Imagine that this teacher was a Muslim. Imagine this Muslim claiming she'd been sacked for talking about religion in front of a sick child. Which side would the Mail take in that instance?
But then it gets more curious, because Petre explains:
She said that although she was clear that she had been sacked, she had recently been approached by a senior education official who had said the complaint was still being investigated and had suggested a meeting.
It's not quite clear what that means, as it suggests the sacking might not be as clear-cut as the Mail on Sunday has led us to believe. Indeed, the BBC are currently saying she has only been 'suspended'.
The inevitable quote for the defence implies as much too, so, as usual, it's tucked right at the end:
Nick Yates, a spokesman for North Somerset Council, said: ‘Olive Jones has worked as a supply teacher, working with the North Somerset Tuition service. A complaint has been made by a parent regarding Olive. This complaint is being investigated.
‘To complete the investigation we need to speak to Olive and we have offered her a number of dates so this can happen. At the moment we are waiting for her to let us know which date is convenient for her.’
So rather than organise a date with her employers to resolve the situation, Jones instead organises an interview with a journo from the Mail. If she's been as badly affected by this as she claims shouldn't she be trying to resolve the situation?
In fact, she says she has been so upset:
'I haven’t even got around to putting up a Christmas tree or decorations.'
Five days before Christmas and no decorations up? The zealot! It's political correctness gone mad! Etc...
Her lack of contact with the Council just adds to the feeling this is a very biased tale being told here. That quote from Yates is the only one from the other side of the story. Nothing from the mother involved (although she would probably be best advised to avoid the media attention), nothing from her immediate boss, nothing from the Council about the actual events.
Yet Jones gets to speak, as does one of her (Christian) friends and the director of the Christian Legal Centre.
The full story will emerge, at some point. By which time, everyone will believe a Christian was sacked just for being a Christian and the PC myth grows and grows, whether it is true or not.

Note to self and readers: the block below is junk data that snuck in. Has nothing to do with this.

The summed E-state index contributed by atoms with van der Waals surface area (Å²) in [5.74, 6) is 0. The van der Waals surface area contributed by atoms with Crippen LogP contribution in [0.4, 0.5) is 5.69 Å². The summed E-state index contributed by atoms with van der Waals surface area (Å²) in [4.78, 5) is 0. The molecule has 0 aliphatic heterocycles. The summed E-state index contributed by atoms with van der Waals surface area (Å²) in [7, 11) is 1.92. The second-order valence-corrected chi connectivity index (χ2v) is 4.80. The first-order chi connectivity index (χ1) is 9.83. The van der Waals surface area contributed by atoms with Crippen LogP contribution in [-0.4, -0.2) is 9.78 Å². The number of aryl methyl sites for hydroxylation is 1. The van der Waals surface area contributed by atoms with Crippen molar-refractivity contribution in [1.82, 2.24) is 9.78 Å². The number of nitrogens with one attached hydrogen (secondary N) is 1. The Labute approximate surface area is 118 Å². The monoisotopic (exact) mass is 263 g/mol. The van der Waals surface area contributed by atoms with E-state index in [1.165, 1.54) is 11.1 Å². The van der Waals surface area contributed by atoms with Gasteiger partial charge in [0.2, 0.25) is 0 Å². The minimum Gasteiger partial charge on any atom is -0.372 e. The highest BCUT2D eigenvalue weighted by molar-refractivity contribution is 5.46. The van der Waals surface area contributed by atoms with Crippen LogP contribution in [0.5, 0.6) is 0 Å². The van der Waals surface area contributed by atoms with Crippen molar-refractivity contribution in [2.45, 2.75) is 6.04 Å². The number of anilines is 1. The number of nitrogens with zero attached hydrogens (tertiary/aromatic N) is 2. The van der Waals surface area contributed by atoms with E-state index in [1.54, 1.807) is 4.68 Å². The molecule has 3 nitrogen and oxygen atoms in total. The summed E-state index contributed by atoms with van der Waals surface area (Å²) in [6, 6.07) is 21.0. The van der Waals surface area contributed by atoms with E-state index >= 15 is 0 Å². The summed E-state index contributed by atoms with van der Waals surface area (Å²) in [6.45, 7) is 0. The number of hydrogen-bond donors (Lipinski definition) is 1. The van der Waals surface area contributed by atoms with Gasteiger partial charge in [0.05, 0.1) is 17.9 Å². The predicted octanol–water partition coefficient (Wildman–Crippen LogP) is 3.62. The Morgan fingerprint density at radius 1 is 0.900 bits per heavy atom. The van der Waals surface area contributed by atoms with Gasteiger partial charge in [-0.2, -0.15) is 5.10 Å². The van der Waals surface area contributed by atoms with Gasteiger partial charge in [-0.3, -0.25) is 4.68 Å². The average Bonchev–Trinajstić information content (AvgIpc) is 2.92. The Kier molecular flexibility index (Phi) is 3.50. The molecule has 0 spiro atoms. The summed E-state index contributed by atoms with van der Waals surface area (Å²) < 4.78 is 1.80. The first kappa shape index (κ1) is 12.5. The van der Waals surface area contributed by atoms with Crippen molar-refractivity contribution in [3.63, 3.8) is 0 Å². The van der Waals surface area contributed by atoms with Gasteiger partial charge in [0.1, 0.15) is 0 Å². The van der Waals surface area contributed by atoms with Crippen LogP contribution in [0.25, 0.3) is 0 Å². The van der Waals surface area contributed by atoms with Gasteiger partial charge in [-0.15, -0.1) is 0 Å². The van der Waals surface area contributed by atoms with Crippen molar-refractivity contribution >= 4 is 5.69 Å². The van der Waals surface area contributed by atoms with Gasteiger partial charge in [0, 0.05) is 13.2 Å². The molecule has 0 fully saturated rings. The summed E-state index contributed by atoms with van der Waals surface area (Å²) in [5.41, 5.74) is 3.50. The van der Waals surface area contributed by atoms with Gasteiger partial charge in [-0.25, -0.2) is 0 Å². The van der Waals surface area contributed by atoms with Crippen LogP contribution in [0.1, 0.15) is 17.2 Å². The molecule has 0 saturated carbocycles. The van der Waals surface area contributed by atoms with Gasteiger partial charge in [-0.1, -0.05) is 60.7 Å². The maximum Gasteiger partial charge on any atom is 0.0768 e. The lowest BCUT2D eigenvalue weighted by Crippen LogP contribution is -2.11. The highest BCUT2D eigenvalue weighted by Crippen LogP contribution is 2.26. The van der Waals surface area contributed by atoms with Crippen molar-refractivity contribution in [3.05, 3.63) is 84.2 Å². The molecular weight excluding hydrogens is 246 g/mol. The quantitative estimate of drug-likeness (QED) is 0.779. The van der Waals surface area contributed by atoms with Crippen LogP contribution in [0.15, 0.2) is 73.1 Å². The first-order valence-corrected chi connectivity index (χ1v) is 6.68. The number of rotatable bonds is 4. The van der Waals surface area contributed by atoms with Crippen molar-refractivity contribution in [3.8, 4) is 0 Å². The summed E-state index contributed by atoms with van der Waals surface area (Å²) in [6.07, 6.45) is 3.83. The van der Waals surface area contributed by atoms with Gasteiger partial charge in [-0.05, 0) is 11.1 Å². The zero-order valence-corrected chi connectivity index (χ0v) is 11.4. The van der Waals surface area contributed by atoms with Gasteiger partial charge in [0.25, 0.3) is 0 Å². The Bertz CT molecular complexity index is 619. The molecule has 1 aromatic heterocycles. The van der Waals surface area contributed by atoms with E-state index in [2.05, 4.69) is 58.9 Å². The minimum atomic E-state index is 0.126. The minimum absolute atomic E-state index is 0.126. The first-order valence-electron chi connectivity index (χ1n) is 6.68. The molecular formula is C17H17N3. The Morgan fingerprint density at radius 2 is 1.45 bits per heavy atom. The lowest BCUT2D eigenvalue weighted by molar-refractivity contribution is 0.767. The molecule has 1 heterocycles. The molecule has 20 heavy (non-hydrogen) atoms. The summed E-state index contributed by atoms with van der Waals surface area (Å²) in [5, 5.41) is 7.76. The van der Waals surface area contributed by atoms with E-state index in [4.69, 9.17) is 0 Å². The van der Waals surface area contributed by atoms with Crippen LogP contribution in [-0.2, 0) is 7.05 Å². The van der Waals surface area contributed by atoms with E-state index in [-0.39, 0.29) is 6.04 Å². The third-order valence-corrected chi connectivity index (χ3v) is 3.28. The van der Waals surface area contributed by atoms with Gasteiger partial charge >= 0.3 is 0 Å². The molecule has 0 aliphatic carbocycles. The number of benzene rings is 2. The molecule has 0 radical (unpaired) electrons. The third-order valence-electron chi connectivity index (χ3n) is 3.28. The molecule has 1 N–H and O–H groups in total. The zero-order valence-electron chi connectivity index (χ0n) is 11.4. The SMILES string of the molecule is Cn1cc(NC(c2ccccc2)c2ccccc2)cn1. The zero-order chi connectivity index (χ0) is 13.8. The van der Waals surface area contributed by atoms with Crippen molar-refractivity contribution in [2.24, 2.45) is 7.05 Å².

The Mail on Sunday editorial is adamant:
The new state religion of this country is 'equality and diversity'. Unlike Christianity, this belief system is actually compulsory. Neutrality or indifference are, increasingly, forbidden. All must at least pay lip service to the church of Human Rights.
Really? So perhaps the Mail newspapers would like to reveal how many people it employs from ethnic minorites (excluding cleaners) so we can see just how much they have been 'compelled' to bow down to 'equality and diversity'.
Among the Editors and main writers there is Paul Dacre, Peter Wright, Robin Esser, Tom Utley, Quentin Letts, Richard Littlejohn, Melanie Philips, Amanda Platell, Liz Jones, Jan Moir, Peter Hitchens, Max Hastings, Allison Pearson, Piers Morgan, Stephen Glover, Janet Street-Porter, William Rees-Mogg, Des Kelly, Richard Kay, Peter McKay, Dan Atkinson, Mary Ellen Synon, Kate Nicholl, A.N. Wilson, Chris Tookey...
In fact, looking through their columnists it appears Baz Bamigboye and Monty Panesar are the only ethnic minority faces in a very, very long list. That's an interesting definition of 'compulsory'.
But back to the editorial, which announces without any doubt whatsoever:
Mrs Jones was accused by her local authority of 'bullying' a pupil.
Despite the fact the story doesn't say this.
And it's all part of a wider plot:
the fundamental problem, the slow takeover of this country by politically correct zealots, continues to grow.
Ah, the 'politically correct zealots'. Those same zealots who don't make kids wear goggles for conkers, don't ban tinsel, don't ban piggy banks, don't ban carol singers, don't ban the word 'Christmas', don't want to downgrade Christmas, don't ban certain jokes from crackers, don't ban the word 'nativity', don't ban the word 'blacklisting', and don't do lots of other things they are accused of doing.
That is a slow takeover. Where will those dastardly zealots not strike next?